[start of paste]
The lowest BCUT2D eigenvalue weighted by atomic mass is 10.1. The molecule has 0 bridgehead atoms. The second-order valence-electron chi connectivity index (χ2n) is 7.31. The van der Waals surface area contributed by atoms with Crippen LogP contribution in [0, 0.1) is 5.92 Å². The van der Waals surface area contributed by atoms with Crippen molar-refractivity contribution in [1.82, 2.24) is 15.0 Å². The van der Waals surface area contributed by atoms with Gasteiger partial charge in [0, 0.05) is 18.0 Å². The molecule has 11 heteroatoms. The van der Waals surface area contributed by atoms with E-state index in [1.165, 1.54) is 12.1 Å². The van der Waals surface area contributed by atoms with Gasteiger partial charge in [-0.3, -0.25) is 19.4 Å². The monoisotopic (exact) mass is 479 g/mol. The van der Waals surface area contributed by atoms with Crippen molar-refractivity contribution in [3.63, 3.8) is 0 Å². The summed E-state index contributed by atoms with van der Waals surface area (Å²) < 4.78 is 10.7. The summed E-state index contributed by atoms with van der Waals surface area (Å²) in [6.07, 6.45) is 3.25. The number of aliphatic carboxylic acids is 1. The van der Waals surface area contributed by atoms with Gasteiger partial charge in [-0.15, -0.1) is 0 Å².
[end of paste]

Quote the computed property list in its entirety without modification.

The lowest BCUT2D eigenvalue weighted by atomic mass is 10.1. The molecule has 0 bridgehead atoms. The second-order valence-electron chi connectivity index (χ2n) is 7.31. The van der Waals surface area contributed by atoms with Crippen LogP contribution in [0, 0.1) is 5.92 Å². The van der Waals surface area contributed by atoms with Crippen molar-refractivity contribution in [1.82, 2.24) is 15.0 Å². The van der Waals surface area contributed by atoms with Gasteiger partial charge in [0, 0.05) is 18.0 Å². The molecule has 11 heteroatoms. The van der Waals surface area contributed by atoms with E-state index in [1.165, 1.54) is 12.1 Å². The van der Waals surface area contributed by atoms with Gasteiger partial charge in [-0.3, -0.25) is 19.4 Å². The monoisotopic (exact) mass is 479 g/mol. The van der Waals surface area contributed by atoms with Crippen molar-refractivity contribution in [3.63, 3.8) is 0 Å². The summed E-state index contributed by atoms with van der Waals surface area (Å²) < 4.78 is 10.7. The summed E-state index contributed by atoms with van der Waals surface area (Å²) in [6.07, 6.45) is 3.25. The number of aliphatic carboxylic acids is 1. The van der Waals surface area contributed by atoms with Gasteiger partial charge in [-0.15, -0.1) is 0 Å².